His going means this to me: the light seems just a bit dimmer to me these last few days; my heart seems to ache a bit more sharply; the silences, oddly, bring me more peace; the walks with the dogs and the sitting down by the edge of Lake Ramsey seem more sacred somehow, filled with thoughts and wonder; the time I’m spending ‘turtling,’ as I call it, pulling inward to check in with my soul on days when I’m struggling with loss or even with just being braver in what I say or do (which is hard for me) makes it all seem more true. There are touchstones of soul that have emerged this week for me, and they make me feel blessed and full of wonder, even though the loss is there. It amazes me, some days, how full the world can be, if you let it speak to you.

I’m hoping you let the world speak to you…that it will fill you up as it does me. Find that spare star in the sky tonight, or the late leaving swoop of Canada geese that sit down near Ramsey, or the sound of the birches cracking when you walk near Dead Man’s Canyon. That’s where Cohen is now. He’s here, there and everywhere. And that’s both the sad and wondrous magic of it all, isn’t it?


It’s no surprise to anyone who knows me that I am truly, madly, deeply in love with art. (I love being outside in nature, near water, or on a worn path in the bush in northern Ontario, almost as much as I love art…but art has become a fixation and passion of mine in the last five years. It’s filled a void of love, grief and loss that my parents left, I think. Doors have opened in my heart and mind that were shut; walls have crumbled. A lot of that, I think, has to do with how much I’ve immersed myself in the world of art.)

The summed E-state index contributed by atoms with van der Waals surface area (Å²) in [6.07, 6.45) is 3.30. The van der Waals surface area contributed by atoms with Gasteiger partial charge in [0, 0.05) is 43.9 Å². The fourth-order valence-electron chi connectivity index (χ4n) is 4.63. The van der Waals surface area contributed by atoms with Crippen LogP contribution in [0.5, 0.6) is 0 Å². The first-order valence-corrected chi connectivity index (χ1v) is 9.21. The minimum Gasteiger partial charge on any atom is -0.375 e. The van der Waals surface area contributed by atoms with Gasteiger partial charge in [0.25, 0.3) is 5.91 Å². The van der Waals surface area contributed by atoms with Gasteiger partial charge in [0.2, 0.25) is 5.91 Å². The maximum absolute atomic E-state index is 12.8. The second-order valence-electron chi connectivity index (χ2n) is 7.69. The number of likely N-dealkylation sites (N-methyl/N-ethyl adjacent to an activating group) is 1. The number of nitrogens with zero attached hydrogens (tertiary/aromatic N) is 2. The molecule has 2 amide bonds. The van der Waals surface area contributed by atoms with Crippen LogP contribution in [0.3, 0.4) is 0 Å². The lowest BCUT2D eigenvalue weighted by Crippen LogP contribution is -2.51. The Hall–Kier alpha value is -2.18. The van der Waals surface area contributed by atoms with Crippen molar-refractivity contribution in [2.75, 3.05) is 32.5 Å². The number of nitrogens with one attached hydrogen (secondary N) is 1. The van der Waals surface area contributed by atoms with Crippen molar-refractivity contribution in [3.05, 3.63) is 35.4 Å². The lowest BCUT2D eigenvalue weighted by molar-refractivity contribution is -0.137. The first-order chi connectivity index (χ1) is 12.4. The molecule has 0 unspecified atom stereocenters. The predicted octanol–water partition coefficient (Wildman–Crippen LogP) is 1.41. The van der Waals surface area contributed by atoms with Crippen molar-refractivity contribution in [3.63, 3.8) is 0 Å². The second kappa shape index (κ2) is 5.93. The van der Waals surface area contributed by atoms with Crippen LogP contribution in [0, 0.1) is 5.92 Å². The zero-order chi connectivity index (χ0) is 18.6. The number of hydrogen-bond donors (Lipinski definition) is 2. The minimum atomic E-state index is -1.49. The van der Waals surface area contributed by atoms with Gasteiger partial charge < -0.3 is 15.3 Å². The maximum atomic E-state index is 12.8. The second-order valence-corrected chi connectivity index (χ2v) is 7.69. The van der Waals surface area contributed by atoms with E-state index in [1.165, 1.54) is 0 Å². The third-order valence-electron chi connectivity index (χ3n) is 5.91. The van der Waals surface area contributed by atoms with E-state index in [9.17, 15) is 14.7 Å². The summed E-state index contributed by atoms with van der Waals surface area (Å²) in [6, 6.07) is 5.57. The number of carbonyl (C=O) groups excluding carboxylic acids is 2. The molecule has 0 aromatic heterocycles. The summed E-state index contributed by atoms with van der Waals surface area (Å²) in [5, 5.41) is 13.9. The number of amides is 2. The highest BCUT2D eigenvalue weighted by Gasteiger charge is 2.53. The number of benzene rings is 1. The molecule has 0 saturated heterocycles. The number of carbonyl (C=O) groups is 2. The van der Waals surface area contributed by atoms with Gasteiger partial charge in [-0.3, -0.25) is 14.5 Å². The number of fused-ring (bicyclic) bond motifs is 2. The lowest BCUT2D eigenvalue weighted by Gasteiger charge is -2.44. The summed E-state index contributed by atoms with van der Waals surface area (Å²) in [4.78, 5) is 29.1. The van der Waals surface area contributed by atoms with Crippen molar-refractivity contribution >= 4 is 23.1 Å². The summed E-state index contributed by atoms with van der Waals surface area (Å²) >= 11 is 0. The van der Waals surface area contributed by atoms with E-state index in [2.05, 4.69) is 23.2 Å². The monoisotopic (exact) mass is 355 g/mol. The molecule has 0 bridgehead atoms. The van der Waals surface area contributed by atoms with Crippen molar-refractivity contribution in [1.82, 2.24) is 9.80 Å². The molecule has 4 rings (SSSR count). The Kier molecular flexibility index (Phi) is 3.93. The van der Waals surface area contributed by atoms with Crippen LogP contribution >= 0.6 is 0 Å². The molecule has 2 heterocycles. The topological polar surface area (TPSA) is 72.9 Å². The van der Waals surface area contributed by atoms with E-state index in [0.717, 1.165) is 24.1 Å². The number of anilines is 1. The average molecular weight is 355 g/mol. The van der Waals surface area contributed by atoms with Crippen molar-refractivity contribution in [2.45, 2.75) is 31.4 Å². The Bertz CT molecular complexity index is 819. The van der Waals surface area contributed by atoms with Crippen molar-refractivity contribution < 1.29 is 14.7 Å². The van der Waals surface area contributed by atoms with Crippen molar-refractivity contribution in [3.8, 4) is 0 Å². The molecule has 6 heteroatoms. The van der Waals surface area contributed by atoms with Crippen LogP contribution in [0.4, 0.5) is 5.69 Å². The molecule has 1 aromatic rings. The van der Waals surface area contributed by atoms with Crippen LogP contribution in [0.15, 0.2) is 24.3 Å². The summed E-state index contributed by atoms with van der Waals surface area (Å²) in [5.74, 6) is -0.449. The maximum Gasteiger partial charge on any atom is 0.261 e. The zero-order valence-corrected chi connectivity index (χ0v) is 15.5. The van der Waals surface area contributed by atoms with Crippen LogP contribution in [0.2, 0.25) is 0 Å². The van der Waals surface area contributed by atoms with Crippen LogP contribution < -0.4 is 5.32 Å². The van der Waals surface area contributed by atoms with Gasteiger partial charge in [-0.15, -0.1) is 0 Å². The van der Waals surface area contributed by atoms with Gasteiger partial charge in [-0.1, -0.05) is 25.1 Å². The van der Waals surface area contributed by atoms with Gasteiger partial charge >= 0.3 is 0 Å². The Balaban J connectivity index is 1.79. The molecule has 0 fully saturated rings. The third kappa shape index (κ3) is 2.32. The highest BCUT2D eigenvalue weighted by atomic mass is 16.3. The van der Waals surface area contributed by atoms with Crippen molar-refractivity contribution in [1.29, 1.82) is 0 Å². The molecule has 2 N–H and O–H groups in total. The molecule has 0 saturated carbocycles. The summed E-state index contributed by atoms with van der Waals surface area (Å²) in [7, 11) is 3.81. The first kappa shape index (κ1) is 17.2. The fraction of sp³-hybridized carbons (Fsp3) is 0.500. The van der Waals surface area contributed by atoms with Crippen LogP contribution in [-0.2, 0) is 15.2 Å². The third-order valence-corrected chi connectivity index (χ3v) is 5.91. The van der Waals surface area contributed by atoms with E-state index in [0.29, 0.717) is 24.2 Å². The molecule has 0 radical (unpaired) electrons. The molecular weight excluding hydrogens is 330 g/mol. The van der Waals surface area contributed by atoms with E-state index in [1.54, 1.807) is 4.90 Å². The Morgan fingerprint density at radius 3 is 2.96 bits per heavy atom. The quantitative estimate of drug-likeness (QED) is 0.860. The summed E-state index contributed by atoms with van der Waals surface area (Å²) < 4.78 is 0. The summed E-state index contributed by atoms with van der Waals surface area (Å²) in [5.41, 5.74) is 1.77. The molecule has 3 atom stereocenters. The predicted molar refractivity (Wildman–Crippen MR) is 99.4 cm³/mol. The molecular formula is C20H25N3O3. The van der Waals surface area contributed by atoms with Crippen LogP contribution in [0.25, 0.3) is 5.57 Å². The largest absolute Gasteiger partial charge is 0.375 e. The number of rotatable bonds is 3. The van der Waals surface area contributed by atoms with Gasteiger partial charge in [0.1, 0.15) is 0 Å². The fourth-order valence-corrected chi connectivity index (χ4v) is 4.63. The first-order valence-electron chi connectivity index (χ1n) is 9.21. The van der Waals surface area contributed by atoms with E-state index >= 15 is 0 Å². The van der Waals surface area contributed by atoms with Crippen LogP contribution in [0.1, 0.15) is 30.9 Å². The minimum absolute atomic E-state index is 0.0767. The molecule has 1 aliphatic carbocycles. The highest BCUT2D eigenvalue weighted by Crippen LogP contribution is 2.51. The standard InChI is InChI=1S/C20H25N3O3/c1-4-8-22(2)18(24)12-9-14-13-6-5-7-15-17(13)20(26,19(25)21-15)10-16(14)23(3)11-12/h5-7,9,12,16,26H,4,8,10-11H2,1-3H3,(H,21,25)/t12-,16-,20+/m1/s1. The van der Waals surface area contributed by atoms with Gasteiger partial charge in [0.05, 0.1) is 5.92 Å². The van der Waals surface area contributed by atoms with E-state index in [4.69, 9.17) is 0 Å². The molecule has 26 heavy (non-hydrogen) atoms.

I’ve been meaning to get into the Art Gallery of Sudbury to see the two next exhibits, but I was away reading at Poetry at the Manor in Windsor when the exhibitions opened two weeks ago, and this past week was Wordstock Sudbury, so I’ve been running myself off my own feet. Yesterday and today, and likely the next couple of weeks, will be times filled with internal work and what I like to call ‘turtling.’ Some people will say it’s anti-social, to pull in and just take stock of what I’m feeling and thinking, but sometimes the world is too much and –as an introvert and creative person–I know I need to tend to myself when I get to feeling a bit ‘spinny’ inside. Part of this means dawn (or late night) walks next to Ramsey Lake, watching the sun rise, or the moon and stars shiver in the sky, and a few hours in the afternoon and evening either looking at art, or reading, or maybe fiddling with a new blog entry or a poem. I’m working on “The Kingsville Sequence,” a small sequence of haiku poems inspired by my love of Essex County. (Before this year, I’d never been there, but now I’ve been down there three times in less than twelve months and cannot get its skies and fields and Lake Erie out of my mind and heart. Besides that, I’m creating a series of ekphrastic pieces based on some ‘ofrendas’ that I saw at the Detroit Institute of the Arts (DIA) a week ago Saturday. Yeah, I got lost driving around on my own, but I know by now that if I don’t do things on my own, in a braver-than-usual-me fashion, I just wouldn’t see the things I want to see before I die. Melodramatic, perhaps, but true. 🙂